Here we go again... pushing up the debt ceiling.

Discussion in 'Economics' started by Misthos, Jan 21, 2010.

  1. Senate Proposes Increasing U.S. Debt Limit to $14.3 Trillion

    The U.S. debt limit would be raised by $1.9 trillion to $14.29 trillion under an amendment proposed in the Senate.
    The chamber began debate yesterday on raising the debt ceiling for the fifth time in two years after lower tax revenue from the recession and higher stimulus spending boosted the calendar-year budget deficit to an all-time high last year.
    “If Congress does not enact this legislation, and soon, then the Treasury would default on its debt for the first time in history,” said Senate Finance Committee Chairman Max Baucus, a Montana Democrat.

    We put the PIIGS to shame.... but hey, we can get away with it. They can't. Problem is, all this debt will need to be serviced.... extend and pretend until the collapse. Faber was right, money printing will be going on until the entire system collapses.
  2. gucci


    Good night.
  3. That'll be 100% of GDP.

    We should hold a party or something.
  4. Ich verstehe nicht.
  5. They do that all the time in the senate
  6. I bet Mr. Ponzi would feel proud in his grave.
  7. S2007S


    100% of GDP, now that is something to look forward too. Only way to keep the economy floating is to print as much as they can, of course this can only last so long before the system collapses.
  8. monkeyc


    As long as rates are low, the gov is going to keep issuing bonds. Why wouldn't they when investors are lending money for almost nothing?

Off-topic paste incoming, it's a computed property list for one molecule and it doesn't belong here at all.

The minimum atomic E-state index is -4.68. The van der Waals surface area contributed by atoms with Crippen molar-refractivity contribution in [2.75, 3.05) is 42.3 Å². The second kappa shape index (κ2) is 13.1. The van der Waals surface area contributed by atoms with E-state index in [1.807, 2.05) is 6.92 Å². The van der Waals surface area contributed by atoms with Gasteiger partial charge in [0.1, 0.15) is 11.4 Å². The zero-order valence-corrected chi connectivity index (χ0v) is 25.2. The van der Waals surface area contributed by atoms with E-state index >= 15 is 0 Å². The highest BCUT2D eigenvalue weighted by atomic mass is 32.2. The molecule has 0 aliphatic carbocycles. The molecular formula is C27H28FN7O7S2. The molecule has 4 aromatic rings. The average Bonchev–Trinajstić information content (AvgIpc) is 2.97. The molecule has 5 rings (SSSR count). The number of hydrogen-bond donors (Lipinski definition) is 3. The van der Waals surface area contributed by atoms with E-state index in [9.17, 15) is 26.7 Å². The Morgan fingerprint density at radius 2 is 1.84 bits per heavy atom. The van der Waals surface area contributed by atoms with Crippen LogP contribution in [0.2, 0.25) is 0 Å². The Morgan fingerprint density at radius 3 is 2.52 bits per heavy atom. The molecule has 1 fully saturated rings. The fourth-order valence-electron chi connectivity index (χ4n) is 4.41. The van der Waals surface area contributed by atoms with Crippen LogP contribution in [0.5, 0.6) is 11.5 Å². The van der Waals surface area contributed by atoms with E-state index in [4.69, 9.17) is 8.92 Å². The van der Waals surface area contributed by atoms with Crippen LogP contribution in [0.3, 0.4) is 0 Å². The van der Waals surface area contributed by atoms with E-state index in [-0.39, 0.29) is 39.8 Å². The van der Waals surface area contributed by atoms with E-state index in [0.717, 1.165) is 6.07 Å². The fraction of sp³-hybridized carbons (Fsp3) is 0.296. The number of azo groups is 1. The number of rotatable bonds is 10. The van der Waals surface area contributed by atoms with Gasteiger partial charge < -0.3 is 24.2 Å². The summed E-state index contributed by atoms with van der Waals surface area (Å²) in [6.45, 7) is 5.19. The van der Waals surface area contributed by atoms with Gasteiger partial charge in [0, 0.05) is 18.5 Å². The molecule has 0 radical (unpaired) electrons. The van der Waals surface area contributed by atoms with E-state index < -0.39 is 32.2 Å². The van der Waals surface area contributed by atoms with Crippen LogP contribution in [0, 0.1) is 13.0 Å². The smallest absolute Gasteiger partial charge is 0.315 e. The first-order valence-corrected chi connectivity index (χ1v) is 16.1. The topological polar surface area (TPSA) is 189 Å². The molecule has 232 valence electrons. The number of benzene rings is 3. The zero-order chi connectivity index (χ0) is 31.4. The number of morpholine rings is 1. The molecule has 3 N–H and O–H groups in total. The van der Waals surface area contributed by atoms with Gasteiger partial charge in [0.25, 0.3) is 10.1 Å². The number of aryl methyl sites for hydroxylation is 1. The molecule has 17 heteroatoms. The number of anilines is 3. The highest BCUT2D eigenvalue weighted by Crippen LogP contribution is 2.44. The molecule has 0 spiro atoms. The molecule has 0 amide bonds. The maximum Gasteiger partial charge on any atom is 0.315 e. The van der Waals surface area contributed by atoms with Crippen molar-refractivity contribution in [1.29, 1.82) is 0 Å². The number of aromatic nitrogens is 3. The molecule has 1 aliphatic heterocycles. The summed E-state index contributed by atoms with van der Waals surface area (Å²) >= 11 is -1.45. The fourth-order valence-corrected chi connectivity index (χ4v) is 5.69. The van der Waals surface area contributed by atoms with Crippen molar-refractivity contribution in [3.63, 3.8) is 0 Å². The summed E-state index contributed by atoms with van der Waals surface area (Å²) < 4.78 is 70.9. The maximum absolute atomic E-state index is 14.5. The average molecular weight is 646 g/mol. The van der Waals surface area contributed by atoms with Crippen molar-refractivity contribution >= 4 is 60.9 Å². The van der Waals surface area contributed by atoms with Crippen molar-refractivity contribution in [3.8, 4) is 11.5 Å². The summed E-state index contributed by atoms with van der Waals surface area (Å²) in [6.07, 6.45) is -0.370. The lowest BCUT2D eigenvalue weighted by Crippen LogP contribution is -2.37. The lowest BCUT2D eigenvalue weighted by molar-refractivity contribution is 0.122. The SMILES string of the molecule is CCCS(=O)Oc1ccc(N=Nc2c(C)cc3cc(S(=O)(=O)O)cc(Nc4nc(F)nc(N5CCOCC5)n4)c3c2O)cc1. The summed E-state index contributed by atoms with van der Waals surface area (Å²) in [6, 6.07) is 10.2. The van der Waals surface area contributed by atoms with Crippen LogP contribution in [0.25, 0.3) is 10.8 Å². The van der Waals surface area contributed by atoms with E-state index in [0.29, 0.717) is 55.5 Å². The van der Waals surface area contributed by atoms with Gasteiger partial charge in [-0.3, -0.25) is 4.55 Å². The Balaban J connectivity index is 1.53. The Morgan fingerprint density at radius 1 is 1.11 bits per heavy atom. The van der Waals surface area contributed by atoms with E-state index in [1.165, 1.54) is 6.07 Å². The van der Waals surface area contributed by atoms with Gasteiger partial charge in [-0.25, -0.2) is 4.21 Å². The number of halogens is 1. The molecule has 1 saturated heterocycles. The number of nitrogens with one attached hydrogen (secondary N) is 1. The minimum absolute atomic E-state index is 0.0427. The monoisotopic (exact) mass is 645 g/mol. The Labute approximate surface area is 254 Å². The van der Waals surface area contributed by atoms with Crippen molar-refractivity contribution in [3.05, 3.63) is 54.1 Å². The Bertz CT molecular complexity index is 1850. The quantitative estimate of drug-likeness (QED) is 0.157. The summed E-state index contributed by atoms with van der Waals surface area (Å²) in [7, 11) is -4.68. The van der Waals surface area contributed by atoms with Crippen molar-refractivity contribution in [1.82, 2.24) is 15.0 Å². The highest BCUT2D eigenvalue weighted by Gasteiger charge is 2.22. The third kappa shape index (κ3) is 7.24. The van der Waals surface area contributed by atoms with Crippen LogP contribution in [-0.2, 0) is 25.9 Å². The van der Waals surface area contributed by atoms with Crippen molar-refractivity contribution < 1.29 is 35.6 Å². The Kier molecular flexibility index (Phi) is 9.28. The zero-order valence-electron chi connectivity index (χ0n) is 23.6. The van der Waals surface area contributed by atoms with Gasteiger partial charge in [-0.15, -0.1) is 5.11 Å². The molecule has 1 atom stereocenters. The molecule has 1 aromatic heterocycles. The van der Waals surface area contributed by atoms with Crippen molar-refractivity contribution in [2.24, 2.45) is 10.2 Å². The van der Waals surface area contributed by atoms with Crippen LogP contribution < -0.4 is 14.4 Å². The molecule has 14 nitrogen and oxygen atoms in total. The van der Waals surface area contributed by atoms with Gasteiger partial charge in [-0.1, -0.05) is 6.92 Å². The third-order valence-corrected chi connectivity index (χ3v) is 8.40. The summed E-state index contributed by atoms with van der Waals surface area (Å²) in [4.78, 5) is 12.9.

9. I completely ignore it when they talk about "raising" the debt ceiling. Why do i ignore it? Because I know there is no debt ceiling. How can there be a debt ceiling when every time we reach it, they just raise it?

    And why does it need to be so high anyway? Didnt all those banks say they paid back the TARP? Theres half a trillion that should've gone back to paying the debt, but it didnt did it? Where did that money go?
  10. Good point. But you have to admit, approaching or breaching the GDP threshold is a milestone in itself.

    I think it illustrates the inherent flaw of a fractional reserve/fiat model economy. (and no, I'm not suggesting a solution or supporting the abandonment of our current system here - that's another debate) What I am saying is that every subsequent dollar of debt creates a dimishing amount of gdp growth. Debt outpaces gdp growth, that's apparent if you look at debt to gdp for the past 30-40 years. This is obviously and clearly unsustainable.

    So what's the end-game? Is there a plan? Do we wait it out for every other nation to default/hyperinflate first? Will the last man standing be the victor and dictate the next global monetary regime? Or is there no plan, that the current crisis is merely an uncontrollable runaway train... and we are merely both spectators and passengers watching a real-time slow-motion (for now) impending train wreck?

    Friedmanites, Keynesians, Neo-classical economists, please explain to me how this is normal!
    #10     Jan 22, 2010